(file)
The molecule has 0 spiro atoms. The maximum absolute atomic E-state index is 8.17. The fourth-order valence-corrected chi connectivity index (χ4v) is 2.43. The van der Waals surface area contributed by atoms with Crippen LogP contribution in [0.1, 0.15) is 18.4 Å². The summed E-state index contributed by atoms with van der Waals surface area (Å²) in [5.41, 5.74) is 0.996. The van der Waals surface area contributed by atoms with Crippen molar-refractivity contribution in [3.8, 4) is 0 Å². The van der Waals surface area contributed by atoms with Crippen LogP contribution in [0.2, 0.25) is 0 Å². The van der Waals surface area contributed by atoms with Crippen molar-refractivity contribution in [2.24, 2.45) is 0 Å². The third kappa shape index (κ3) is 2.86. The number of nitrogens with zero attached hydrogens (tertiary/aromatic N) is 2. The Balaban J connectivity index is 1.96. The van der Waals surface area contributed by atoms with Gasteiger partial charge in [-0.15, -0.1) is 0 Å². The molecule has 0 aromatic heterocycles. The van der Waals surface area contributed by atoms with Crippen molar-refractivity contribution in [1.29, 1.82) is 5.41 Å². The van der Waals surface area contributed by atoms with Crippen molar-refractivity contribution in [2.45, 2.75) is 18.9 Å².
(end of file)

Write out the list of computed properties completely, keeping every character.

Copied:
The molecule has 0 spiro atoms. The maximum absolute atomic E-state index is 8.17. The fourth-order valence-corrected chi connectivity index (χ4v) is 2.43. The van der Waals surface area contributed by atoms with Crippen LogP contribution in [0.1, 0.15) is 18.4 Å². The summed E-state index contributed by atoms with van der Waals surface area (Å²) in [5.41, 5.74) is 0.996. The van der Waals surface area contributed by atoms with Crippen molar-refractivity contribution in [3.8, 4) is 0 Å². The van der Waals surface area contributed by atoms with Crippen LogP contribution in [0.2, 0.25) is 0 Å². The van der Waals surface area contributed by atoms with Crippen molar-refractivity contribution in [2.24, 2.45) is 0 Å². The third kappa shape index (κ3) is 2.86. The number of nitrogens with zero attached hydrogens (tertiary/aromatic N) is 2. The Balaban J connectivity index is 1.96. The van der Waals surface area contributed by atoms with Gasteiger partial charge in [-0.15, -0.1) is 0 Å². The molecule has 0 aromatic heterocycles. The van der Waals surface area contributed by atoms with Crippen molar-refractivity contribution in [1.29, 1.82) is 5.41 Å². The van der Waals surface area contributed by atoms with Crippen molar-refractivity contribution in [2.45, 2.75) is 18.9 Å².